Jeremiah decided to major in Asian Studies because he felt that it was the perfect path to not only learn about different cultures within Asia but also gain an understanding of history and international politics. Reflecting back on his experience, he notes, “The most rewarding part of my experience in Asian Studies was being able to take courses from different fields of study. I took history and political science courses, and for me, they were like puzzle pieces that provided a narrative of Asia. Hence, for us students majoring in Asian Studies, we have this freedom and flexibility that other students don’t necessarily get. Finally, I am glad that I had the opportunity to work with some of the most intelligent and approachable professors in the field.”

Jeremiah hopes to continue his studies at the graduate level and to eventually pursue a career in the Foreign Service.

SPAS Graduate Student Conference 2019: Thogchai Winichakul

The Annual SPAS Asian Studies Graduate Student Conference begins Thursday, April 11. Please join us for a talk by keynote speaker Thogchai Winichakul at 3pm in the Center for Korean Studies to commenceannual program!

Thongchai Winichakul is Emeritus Professor of History at the University of Wisconsin-Madison , and currently Senior Researcher at the Institute of Developing Economies (ジェトロ アジア経済研究所(IDE-JETRO)) in Japan. His book, Siam Mapped (1994), was awarded the Harry J Benda Prize from the Association for Asian Studies, Inc. (AAS). He was a recipient of the John Simon Guggenheim Award in 1994 and was President of the Association for Asian Studies by its members in 2013/14. His research interests are in the cultural and intellectual history of Siam focusing on the intellectual foundation of modern Siam (1880-1930). His forthcoming book is, however, on the history of memories of the 1976 massacre in Bangkok, the tragedy in which he was a participant. He is also a well-known critic of Thai political and social issues and has published six books and several articles in Thai.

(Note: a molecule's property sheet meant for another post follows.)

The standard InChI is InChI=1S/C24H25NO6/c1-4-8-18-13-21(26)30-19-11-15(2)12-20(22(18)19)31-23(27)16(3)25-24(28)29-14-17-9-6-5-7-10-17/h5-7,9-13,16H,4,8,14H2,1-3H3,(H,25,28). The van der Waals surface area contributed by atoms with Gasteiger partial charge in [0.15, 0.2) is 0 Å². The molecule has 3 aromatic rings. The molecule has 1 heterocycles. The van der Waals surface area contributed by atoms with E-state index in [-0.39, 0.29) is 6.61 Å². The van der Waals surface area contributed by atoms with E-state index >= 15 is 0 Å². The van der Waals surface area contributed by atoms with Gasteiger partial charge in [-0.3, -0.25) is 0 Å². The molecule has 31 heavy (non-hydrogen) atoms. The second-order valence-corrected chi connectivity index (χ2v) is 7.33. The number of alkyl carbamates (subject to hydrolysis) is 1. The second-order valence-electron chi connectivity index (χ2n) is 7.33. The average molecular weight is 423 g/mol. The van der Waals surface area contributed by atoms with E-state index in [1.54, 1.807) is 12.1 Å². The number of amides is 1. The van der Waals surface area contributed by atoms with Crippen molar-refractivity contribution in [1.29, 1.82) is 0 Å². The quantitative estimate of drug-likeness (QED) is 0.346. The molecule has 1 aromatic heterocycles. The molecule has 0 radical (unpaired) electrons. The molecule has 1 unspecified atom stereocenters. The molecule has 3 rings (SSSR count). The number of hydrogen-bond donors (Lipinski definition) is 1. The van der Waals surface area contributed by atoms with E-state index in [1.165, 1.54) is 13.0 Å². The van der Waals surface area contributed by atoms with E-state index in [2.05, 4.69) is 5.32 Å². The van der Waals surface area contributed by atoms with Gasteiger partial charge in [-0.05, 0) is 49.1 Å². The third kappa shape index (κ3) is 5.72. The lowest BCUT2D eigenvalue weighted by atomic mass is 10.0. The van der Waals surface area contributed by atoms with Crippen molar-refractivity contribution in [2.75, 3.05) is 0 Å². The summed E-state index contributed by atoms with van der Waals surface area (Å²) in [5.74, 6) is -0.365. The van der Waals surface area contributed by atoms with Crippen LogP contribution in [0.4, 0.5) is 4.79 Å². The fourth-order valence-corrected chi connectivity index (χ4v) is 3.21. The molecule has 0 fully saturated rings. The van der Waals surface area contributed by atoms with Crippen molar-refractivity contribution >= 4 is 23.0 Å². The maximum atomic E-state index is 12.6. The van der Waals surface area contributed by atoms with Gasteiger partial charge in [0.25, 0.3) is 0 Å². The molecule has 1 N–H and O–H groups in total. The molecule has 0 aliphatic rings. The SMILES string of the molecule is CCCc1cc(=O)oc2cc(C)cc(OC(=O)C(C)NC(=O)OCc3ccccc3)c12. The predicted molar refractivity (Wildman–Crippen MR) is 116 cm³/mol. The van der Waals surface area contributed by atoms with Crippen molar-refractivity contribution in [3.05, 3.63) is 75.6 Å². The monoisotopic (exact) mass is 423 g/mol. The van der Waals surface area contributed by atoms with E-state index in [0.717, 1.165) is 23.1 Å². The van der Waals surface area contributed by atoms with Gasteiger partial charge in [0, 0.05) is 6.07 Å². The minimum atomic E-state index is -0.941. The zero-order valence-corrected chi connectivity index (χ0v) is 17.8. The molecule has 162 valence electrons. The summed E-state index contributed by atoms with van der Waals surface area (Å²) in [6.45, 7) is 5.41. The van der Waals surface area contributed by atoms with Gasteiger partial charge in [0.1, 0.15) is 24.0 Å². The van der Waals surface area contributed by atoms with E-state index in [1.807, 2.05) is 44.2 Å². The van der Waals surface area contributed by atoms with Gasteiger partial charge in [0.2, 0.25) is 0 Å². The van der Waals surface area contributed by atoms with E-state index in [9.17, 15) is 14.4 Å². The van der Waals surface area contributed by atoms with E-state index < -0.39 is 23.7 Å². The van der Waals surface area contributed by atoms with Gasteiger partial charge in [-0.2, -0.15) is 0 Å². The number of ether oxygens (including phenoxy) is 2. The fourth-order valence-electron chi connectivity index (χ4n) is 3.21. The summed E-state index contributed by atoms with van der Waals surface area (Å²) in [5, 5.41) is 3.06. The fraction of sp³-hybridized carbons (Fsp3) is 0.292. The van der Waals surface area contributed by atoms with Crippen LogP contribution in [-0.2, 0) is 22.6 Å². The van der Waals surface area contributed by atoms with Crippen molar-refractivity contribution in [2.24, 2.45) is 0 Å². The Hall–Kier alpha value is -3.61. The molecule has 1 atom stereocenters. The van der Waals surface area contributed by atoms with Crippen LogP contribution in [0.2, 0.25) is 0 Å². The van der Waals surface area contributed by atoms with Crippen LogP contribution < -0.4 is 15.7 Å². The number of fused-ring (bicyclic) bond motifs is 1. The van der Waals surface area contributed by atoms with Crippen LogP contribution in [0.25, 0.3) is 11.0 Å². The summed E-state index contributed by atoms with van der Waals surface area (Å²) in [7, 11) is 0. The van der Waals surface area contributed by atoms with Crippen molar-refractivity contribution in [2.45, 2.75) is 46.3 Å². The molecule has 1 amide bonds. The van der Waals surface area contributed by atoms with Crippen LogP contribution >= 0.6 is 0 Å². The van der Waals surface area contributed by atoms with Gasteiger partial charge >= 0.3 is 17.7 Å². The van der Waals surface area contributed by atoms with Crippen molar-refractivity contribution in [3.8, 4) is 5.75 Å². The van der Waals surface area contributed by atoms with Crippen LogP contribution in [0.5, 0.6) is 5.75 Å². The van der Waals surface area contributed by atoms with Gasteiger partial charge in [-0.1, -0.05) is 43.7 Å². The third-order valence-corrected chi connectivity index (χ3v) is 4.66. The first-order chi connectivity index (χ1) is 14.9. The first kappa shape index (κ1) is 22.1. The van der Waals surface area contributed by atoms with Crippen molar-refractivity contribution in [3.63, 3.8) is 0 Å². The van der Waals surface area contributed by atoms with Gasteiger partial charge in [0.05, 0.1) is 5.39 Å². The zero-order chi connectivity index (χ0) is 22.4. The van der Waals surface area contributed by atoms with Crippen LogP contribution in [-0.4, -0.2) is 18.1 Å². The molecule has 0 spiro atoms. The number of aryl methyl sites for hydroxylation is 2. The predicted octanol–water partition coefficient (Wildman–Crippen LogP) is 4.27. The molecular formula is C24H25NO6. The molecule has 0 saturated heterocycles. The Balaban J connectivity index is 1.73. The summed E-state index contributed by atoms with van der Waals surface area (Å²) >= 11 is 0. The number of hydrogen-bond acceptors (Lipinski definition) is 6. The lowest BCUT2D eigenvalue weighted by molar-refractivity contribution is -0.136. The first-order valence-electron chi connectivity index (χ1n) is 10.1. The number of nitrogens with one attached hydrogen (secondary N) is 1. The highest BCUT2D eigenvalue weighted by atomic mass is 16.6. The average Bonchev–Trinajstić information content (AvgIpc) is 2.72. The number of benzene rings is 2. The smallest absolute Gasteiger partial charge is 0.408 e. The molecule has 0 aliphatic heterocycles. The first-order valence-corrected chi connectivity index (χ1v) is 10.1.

Poster for Keynote Address by Dr. Thongchai Winichakul, titled: The Stranger and the Virtue of Intellectual Alienation. Abstract: The position/location of knowing is an important condition of the production of knowledge in area/ Asian studies. It entails the possible politics and approaches of knowledge. But the center-margin location is relative and relational. It is also scalar, i.e. the center of one sphere or at one scale may be provincial to another. The dominant knowledge about Thailand produced in the country is the royal-nationalism of Bangkok. It is, however, provincial in the global scale. It survives partly by intellectual protectionism from t he "stranger" -- the alleged outsider or alien, or the alienated insider from an intellectually odd location at home. These strangers are interlocutors across different spheres and scales of knowledge who appear in various forms, even a clown or a ghost. April 11, 2019, 3 to 5pm at the Center for Korean Studies Auditorium.